Virtual Conferring of Degrees!

Tonight’s the night! Be sure to tune in at 7 pm for our Virtual Conferring of Degrees ceremony. We are very excited to honor the Class of 2020, whose final semester at Wake Forest is the most remarkable one I have seen in a 20+ year career here. P’20s, you have much to be proud of in the resilience of your Deacs. Also want to share the Honors and Awards commemorative program, which recognizes students for outstanding achievement.

One of the great moments at in-person Commencement is what I refer to as the tunnel, which is that moment in the Recessional where the faculty form a sort of receiving line where they can shake hands and hug students as the ceremony ends. This year, we have a virtual tunnel – a video where faculty and staff share their best wishes for the Class of 2020. If you are a big softie like me, grab a tissue before you watch :). Watch it here.

Some of you may have seen last week that Dr. Hatch was one of fourteen college and university presidents on a conference call with Vice President Mike Pence to discuss what it will take to reopen campuses in the fall. He published a letter to the editor in the Winston-Salem Journal about that phone call. It says, in part:

We talked about all of the considerations — public health and safety concerns, testing availability, robust containment measures and economic impact. We shared the various struggles and contingencies we are all working through. We agreed that universities are vital economic and innovative engines in their communities. And we admitted that there are no easy or predictable paths along this uncharted way.

When I was asked to share my perspective, I thought of a story that would illustrate our best way forward as a university and a community. I proudly talked about our “Mask the City” initiative with the vice president of the United States and shared the creativity, collaboration and unity of the Winston-Salem community. For this conversation is about more than returning to in-person classroom instruction at our nation’s universities; our concern should be about supporting our communities well as we seek to regain economic vitality safely.

You can read Dr. Hatch’s letter here.

I want to close today with a poem written by one of our faculty members, Wanda Balzano, Associate Professor, Department of Women’s, Gender, and Sexuality Studies. This feels especially appropriate as we send off the Class of 2020.

The Quarantine’s Other Heroes

To my Wake Forest students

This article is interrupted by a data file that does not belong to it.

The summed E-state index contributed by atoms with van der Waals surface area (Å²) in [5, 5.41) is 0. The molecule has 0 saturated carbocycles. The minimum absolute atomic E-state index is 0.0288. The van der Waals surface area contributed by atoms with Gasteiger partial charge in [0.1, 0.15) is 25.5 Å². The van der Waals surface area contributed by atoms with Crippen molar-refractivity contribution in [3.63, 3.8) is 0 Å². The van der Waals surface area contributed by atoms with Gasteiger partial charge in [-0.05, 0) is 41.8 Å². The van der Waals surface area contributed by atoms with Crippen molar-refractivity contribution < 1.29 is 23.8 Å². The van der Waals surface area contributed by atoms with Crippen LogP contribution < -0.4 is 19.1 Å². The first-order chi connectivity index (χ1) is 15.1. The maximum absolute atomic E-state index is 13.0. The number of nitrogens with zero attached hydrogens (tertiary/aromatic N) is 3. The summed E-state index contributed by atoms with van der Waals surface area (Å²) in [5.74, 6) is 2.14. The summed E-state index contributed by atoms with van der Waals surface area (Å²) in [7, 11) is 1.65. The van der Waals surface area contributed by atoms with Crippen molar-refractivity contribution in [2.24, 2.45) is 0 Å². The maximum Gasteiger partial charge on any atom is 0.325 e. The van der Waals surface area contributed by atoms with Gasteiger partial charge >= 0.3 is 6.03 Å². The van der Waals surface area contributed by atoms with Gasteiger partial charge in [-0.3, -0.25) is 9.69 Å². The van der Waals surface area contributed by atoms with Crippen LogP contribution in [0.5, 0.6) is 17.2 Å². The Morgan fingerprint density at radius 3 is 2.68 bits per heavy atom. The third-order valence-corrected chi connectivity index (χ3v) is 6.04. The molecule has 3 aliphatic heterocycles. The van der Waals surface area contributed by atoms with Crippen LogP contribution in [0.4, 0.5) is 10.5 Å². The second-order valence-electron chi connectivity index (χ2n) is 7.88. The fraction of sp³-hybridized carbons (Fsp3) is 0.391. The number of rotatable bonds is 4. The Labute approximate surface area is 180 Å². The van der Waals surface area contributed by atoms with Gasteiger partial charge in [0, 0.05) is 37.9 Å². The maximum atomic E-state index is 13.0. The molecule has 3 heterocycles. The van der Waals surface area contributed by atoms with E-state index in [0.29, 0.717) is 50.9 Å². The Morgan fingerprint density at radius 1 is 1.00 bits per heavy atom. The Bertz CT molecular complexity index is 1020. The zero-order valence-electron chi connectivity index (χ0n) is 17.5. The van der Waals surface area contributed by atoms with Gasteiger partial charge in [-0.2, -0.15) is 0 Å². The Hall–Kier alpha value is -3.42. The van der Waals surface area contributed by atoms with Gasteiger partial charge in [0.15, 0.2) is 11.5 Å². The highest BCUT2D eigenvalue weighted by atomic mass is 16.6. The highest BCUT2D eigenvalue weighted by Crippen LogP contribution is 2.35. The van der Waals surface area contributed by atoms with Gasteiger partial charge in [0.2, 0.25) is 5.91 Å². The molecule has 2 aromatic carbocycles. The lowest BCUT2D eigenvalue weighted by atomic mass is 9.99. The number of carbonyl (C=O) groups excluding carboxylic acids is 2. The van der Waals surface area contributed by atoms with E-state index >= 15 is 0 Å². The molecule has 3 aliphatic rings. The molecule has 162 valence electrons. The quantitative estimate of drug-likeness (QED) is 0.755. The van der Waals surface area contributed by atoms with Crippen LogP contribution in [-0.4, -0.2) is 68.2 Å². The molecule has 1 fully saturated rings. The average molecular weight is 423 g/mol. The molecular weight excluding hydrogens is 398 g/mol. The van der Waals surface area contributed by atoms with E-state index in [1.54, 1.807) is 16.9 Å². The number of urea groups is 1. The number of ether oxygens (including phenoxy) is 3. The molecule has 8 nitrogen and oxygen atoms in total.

Every day, face to face with a monitor:
Computer, tablet, phone.
Not everyone is the same,
For how many members are in a family,
How many rooms are in a house,
Helping their parents
Make ends meet, perhaps,
Or helping siblings
On their homework.

Kneading voices into sleep, from the East and the West,
Pens and books on their desks, beds, or laps;
Wearing sweaters over pajamas,
Hair combed, or not,
Make-up on their faces, or not,
Or darkened screens to hide it all,
When lessons begin.

Losing connections at times
Every so often they say
Their ritual “good morning” or “good night”
In Winston, in Seattle, or Korea.

In step with programs, counting days,
To put humanity back in the word
For ‘school’—the flesh of an active noun and verb
That smells of fresh chalk or dry eraser on the board
Mixed with take-out choices,
And free-reining hormones.

Days go by, one by one,
Labeling trips untaken
Parties not attended
Celebrations unlived.

Who is going to requite
Such emotions of year’s end
To these young scholars?
The night before the exams,
With the anxiety, and relief,
That feeling of shared
Destinies with peers,
Where is that restitution?

A self-crowned microbe
Is cruel and a tyrant, but will not win.
So many of them
Have learned the ways of champions
In a suspended time.
They have a life to journey through,
And they are learning in short order
Not to be presumptive – that
Nothing ought to be for granted.

Rather, some of them
Carrying Anchises on their backs,
Will wait out of danger and go back and run,
And color again the streets,
The schools, and life
On our earth, by and by.

 

— by Betsy Chapman, Ph.D. (’92, MA ’94)

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